Air Force's football recruits are growing noticeably larger, with some recent commits tipping the scales at or around 300.
While those weights on the hulking linemen stand out the most, another size transformation is creeping its way onto the depth chart right now.
Junior-to-be Dailen Sutton - who stands 6-foot-1 - has ascended to the first team at cornerback. Zane Lewis, a 6-foot-2 freshman, is taking second-team reps.
The added height is a departure for a program that by and large has featured corners standing well under 6 feet. That could come in handy at a spot where corners are often left on their own without safety help and combating receivers who generally carry a distinct height advantage - the Mountain West's top eight receivers last year averaged 6-foot-2.
"Physically they have as tough a job as anybody on our defense," defensive coordinator Steve Russ said.
But while they may look a bit different, it seems - at least in the case of Sutton (Lewis is not yet eligible to talk to media as a freshman) - the academic profile of these players hasn't changed.
Sutton chose Air Force over a host of Ivy League offers and Miami (Ohio). He signed on after being recruiting by defensive line coach Tim Cross ("Awesome man. He could sell water to a shark.").
Sutton is majoring in biology, and mulling careers as a physician's assistant, combat rescue officer or special tactics officer. Pilot training is also still a consideration.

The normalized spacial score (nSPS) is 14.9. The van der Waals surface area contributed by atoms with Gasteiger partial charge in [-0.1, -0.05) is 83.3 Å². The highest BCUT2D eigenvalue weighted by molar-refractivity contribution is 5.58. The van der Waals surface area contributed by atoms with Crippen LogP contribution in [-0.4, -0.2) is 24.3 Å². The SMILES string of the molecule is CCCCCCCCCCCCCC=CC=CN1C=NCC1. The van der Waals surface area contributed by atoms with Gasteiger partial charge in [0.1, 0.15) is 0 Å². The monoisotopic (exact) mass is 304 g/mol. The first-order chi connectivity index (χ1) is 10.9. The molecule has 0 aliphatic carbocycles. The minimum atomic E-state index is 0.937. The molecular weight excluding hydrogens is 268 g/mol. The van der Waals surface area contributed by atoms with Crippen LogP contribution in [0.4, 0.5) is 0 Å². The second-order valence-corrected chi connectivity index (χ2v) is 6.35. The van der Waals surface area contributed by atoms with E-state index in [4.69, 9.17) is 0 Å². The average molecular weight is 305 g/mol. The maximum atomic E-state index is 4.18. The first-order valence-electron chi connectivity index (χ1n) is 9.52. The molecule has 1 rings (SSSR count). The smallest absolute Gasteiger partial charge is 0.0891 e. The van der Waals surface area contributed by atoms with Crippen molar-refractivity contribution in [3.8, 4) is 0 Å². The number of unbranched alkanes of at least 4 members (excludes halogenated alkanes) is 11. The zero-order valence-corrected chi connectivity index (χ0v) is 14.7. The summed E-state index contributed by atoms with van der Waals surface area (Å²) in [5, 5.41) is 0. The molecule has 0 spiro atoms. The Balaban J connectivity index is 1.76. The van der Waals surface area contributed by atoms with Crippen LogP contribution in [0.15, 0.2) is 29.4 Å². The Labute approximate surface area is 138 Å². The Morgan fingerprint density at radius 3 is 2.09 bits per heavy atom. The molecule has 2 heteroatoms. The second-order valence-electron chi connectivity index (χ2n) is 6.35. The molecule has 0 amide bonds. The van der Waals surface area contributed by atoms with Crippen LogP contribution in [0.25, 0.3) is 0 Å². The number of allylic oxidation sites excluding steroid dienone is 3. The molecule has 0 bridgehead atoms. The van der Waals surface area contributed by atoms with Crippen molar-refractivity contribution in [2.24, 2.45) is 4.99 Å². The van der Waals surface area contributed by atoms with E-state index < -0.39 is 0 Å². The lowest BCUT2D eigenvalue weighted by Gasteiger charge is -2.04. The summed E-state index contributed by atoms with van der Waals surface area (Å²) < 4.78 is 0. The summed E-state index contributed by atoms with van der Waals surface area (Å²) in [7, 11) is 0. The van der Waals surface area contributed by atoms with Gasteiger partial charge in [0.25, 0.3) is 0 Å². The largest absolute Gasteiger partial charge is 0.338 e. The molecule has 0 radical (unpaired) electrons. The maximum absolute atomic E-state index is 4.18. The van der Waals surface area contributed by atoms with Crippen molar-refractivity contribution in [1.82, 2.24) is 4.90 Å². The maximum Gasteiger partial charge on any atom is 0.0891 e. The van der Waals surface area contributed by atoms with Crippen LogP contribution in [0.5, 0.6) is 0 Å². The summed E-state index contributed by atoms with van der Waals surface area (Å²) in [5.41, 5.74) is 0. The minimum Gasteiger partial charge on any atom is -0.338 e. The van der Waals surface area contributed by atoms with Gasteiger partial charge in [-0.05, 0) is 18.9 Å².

Cornerback can be a tricky spot for a cerebral type, as players will inevitably lose battles on occasion. And when they do, it occurs out in the open for all to see.
The Air Force defense - which must replace all four starters in the secondary - gave up the most passing yards in the Mountain West last year (in league games) at 283.6 yards per game. Cornerbacks are only a piece of that, but they're generally the most visible piece.
"As a competitor, of course, you never want to let anything go, but to move forward, just like anything else, you've got to put it in the past and go back out there," said Sutton, a Dallas native who won the 300-meter hurdles title in high school while being a member of the National Honor Society.
"Sometimes I think it might be because they're so conscientious and they want to do so well and they're hard on themselves," Russ said. "That's one of the reasons why they're here is their whole life they've been hard on themselves and they've held themselves to a very, very high standard."
Maybe, just maybe, as players creep a little taller on the edges, those standards will be easier to reach.